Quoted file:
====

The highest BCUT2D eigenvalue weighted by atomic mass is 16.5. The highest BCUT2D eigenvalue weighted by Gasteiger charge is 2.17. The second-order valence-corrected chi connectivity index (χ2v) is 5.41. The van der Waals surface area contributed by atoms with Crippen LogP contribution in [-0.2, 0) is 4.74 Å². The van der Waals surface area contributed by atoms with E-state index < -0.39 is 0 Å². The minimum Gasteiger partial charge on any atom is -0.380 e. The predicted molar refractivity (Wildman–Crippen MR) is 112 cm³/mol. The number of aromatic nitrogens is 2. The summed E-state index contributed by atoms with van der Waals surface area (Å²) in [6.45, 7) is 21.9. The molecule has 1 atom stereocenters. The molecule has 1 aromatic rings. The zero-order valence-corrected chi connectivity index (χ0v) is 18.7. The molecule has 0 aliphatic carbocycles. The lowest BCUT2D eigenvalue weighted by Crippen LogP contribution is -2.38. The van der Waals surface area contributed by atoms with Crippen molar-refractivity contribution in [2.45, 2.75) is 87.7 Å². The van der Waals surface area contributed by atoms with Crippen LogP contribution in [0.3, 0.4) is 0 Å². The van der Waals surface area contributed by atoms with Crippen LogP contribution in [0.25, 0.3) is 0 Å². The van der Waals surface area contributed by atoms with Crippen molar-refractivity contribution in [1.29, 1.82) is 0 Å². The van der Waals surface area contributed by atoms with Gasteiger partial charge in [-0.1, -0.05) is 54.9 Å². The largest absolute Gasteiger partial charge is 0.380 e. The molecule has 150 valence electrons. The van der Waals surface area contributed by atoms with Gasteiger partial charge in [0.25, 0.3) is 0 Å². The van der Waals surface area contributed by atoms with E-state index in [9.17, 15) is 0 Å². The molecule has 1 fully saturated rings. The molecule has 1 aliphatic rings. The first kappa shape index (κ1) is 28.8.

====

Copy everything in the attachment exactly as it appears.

The highest BCUT2D eigenvalue weighted by atomic mass is 16.5. The highest BCUT2D eigenvalue weighted by Gasteiger charge is 2.17. The second-order valence-corrected chi connectivity index (χ2v) is 5.41. The van der Waals surface area contributed by atoms with Crippen LogP contribution in [-0.2, 0) is 4.74 Å². The van der Waals surface area contributed by atoms with E-state index < -0.39 is 0 Å². The minimum Gasteiger partial charge on any atom is -0.380 e. The predicted molar refractivity (Wildman–Crippen MR) is 112 cm³/mol. The number of aromatic nitrogens is 2. The summed E-state index contributed by atoms with van der Waals surface area (Å²) in [6.45, 7) is 21.9. The molecule has 1 atom stereocenters. The molecule has 1 aromatic rings. The zero-order valence-corrected chi connectivity index (χ0v) is 18.7. The molecule has 0 aliphatic carbocycles. The lowest BCUT2D eigenvalue weighted by Crippen LogP contribution is -2.38. The van der Waals surface area contributed by atoms with Crippen molar-refractivity contribution in [2.45, 2.75) is 87.7 Å². The van der Waals surface area contributed by atoms with Crippen LogP contribution in [0.3, 0.4) is 0 Å². The van der Waals surface area contributed by atoms with Crippen LogP contribution in [0.25, 0.3) is 0 Å². The van der Waals surface area contributed by atoms with Crippen molar-refractivity contribution in [1.29, 1.82) is 0 Å². The van der Waals surface area contributed by atoms with Gasteiger partial charge in [-0.1, -0.05) is 54.9 Å². The largest absolute Gasteiger partial charge is 0.380 e. The molecule has 150 valence electrons. The van der Waals surface area contributed by atoms with Gasteiger partial charge in [0.25, 0.3) is 0 Å². The van der Waals surface area contributed by atoms with E-state index in [9.17, 15) is 0 Å². The molecule has 1 fully saturated rings. The molecule has 1 aliphatic rings. The first kappa shape index (κ1) is 28.8.